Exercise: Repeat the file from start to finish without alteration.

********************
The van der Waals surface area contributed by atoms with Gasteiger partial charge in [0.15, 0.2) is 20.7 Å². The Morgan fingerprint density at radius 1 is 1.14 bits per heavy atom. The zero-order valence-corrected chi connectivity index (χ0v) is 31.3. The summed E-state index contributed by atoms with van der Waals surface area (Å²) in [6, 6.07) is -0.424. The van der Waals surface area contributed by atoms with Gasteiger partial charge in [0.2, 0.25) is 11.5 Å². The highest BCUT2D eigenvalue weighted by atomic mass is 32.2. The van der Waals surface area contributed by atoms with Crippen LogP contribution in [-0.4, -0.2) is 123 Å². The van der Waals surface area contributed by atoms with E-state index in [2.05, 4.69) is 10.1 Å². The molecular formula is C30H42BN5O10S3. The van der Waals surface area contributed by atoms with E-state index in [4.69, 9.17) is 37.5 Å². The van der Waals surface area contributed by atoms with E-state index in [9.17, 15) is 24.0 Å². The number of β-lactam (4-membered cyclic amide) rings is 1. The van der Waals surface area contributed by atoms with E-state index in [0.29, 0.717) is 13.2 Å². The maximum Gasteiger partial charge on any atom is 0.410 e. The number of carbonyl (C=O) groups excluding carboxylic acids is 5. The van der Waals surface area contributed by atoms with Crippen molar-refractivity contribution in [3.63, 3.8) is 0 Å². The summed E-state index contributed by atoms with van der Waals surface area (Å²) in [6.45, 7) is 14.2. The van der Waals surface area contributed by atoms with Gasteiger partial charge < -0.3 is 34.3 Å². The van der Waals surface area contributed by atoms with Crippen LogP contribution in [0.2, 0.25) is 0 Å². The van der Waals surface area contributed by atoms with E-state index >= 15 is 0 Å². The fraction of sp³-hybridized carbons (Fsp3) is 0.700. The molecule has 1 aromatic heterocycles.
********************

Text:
The van der Waals surface area contributed by atoms with Gasteiger partial charge in [0.15, 0.2) is 20.7 Å². The Morgan fingerprint density at radius 1 is 1.14 bits per heavy atom. The zero-order valence-corrected chi connectivity index (χ0v) is 31.3. The summed E-state index contributed by atoms with van der Waals surface area (Å²) in [6, 6.07) is -0.424. The van der Waals surface area contributed by atoms with Gasteiger partial charge in [0.2, 0.25) is 11.5 Å². The highest BCUT2D eigenvalue weighted by atomic mass is 32.2. The van der Waals surface area contributed by atoms with Crippen LogP contribution in [-0.4, -0.2) is 123 Å². The van der Waals surface area contributed by atoms with E-state index in [2.05, 4.69) is 10.1 Å². The molecular formula is C30H42BN5O10S3. The van der Waals surface area contributed by atoms with E-state index in [4.69, 9.17) is 37.5 Å². The van der Waals surface area contributed by atoms with E-state index in [9.17, 15) is 24.0 Å². The number of β-lactam (4-membered cyclic amide) rings is 1. The van der Waals surface area contributed by atoms with E-state index in [0.29, 0.717) is 13.2 Å². The maximum Gasteiger partial charge on any atom is 0.410 e. The number of carbonyl (C=O) groups excluding carboxylic acids is 5. The van der Waals surface area contributed by atoms with Crippen molar-refractivity contribution in [3.63, 3.8) is 0 Å². The summed E-state index contributed by atoms with van der Waals surface area (Å²) in [6.45, 7) is 14.2. The van der Waals surface area contributed by atoms with Gasteiger partial charge < -0.3 is 34.3 Å². The van der Waals surface area contributed by atoms with Crippen LogP contribution in [0.2, 0.25) is 0 Å². The van der Waals surface area contributed by atoms with E-state index >= 15 is 0 Å². The fraction of sp³-hybridized carbons (Fsp3) is 0.700. The molecule has 1 aromatic heterocycles.